Intercultural Relevance of Some Moments in the History of Indian Philosophy

Jayandra Soni

The history of Indian philosophy since ancient times has been characterized by its dialogic attitude. Discussion and debate, whether they were in a written form or actually conducted in public, were the hallmarks of any school of thought, because other views were first taken into account before presenting its own so-called established position. The history of the emergence of each of the different schools was generally based on a fundamental work which set forth its basic categories. Most of these basic works were compiled in a very cryptic and curt style, sometime in the four hundred years just before and after our common era. Commentators elaborated the basic philosophy from within their own tradition in order to make the basic views understandable to the uninitiated, whilst at the same time defending the tradition against attacks from opponents. This paper attempts to recall certain moments in the early development of Indian philosophy which directly or indirectly reflect an attitude to philosophizing relevant in an intercultural context. Two such interrelated moments will be mentioned here: 1. the significance of debate and the emergence of rules of debate which ultimately led to a discussion of logical issues when discussing an argument; 2. the significance of epistemology for the view of the world, the objects to be known, and the subject who knows. By way of an introduction and orientation to some of the issues in Indian philosophy a few presuppositions will be considered in order to show that the differences among the various schools are more important than certain generalities which in some cases may be drawn.

1. Some presuppositions in Indian philosophy A convenient classification of the different kinds of Indian philosophy is a fourfold one, divided in terms of whether a particular school belongs to: 1. the general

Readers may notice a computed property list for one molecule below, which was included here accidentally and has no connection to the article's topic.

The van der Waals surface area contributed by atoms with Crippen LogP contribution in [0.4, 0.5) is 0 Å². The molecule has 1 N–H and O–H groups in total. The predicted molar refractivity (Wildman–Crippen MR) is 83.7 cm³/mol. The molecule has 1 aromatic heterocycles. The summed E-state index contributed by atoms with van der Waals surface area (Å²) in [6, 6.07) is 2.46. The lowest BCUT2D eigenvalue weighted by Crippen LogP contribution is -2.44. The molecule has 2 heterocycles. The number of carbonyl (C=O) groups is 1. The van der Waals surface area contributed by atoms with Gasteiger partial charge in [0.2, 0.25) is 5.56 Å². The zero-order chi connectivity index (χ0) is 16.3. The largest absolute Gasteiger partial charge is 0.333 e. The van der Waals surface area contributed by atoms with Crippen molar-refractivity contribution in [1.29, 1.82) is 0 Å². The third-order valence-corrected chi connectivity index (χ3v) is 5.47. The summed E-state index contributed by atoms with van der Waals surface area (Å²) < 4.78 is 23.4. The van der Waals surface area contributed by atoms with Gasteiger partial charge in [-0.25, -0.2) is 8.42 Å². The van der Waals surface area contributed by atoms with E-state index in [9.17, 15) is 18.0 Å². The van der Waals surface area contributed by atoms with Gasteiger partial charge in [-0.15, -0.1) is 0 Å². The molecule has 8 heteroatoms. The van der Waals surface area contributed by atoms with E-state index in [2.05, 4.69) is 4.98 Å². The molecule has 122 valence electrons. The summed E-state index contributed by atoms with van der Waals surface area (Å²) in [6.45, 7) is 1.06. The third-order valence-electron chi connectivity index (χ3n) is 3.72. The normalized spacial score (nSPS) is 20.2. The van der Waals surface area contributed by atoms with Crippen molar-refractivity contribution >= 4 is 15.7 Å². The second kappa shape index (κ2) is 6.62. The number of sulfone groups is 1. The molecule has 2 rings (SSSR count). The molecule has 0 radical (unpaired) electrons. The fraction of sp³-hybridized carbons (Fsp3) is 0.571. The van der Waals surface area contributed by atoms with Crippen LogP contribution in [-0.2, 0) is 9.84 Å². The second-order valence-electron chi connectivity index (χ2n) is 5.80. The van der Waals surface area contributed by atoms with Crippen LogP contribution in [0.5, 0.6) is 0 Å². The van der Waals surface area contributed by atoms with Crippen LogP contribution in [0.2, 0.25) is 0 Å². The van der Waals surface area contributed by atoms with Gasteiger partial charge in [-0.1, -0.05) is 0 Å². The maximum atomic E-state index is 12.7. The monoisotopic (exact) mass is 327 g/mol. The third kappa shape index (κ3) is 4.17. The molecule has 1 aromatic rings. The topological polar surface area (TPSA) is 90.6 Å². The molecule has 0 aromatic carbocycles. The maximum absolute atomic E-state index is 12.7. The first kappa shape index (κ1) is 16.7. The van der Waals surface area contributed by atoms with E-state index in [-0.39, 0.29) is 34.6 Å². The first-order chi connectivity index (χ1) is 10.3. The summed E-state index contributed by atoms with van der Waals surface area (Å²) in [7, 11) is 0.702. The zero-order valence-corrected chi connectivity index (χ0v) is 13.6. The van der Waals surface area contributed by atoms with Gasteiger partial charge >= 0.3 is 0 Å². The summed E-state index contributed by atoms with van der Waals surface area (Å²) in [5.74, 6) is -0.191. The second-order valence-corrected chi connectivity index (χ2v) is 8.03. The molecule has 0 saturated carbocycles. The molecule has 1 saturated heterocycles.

Topoi 17: 49–55, 1998. © 1998 Kluwer Academic Publishers. Printed in the Netherlands.

category of Hindu philosophy (including within it the so-called six orthodox schools, and a philosophical ´ aivism, activity which reflects the influence of S ´ Vais aktism); 2. Buddhism, encompassing .n . avism, or S¯ views which belong generally not only to the Hı ¯naya ¯ na and Maha ¯ ya ¯ na schools, but also the Vajraya ¯ na school, especially with its Tibetan influence; 3. Jainism,which may divided into views characteristic of Digambara ´ veta and/or S ¯ mbara schools; and 4. Materialism, even though it did not survive in exactly the same way as the other schools, but whose influence is clearly reflected by the fact that each school attacks its view of the world and its emphasis on perception as the only really valid means or instrument of knowledge. In the light of this classification it is clear that even if one wanted to extract certain traits common to all schools of Indian philosophy, the term ‘Indian philosophy’ is in fact a misnomer, because one would have to talk about the view of a particular thinker within a particular tradition. The following presuppositions, then, apply mutatis mutandis, with an emphasis on the necessary changes which have to be made when comparing details. The presuppositions are intended to facilitate the consideration of the different areas of Indian philosophy and to indicate some of the concerns which occupied the Indian philosophies. It may be noted that Buddhism traces all its doctrines to the teachings of Buddha, Jainism to the teachings of the Jinas (the last two of twenty-four omniscient beings are Pa ¯ rs ´ va and Buddha’s contemporary, Maha ¯ vı ¯ra), the Hindus to doctrines traceable in the Vedas, particularly ¯ ran in their A . yakas (‘forest treatises’) and Upanis . ads (‘secret teachings’). In most cases it is impossible to clearly trace the original source of ideas, arguments or concepts. Many Indians seem to have drawn their inspiration to deal with philosophical issues from a common pool of ideas (e.g., life being characterized by suffering, the role of karma as a binding factor)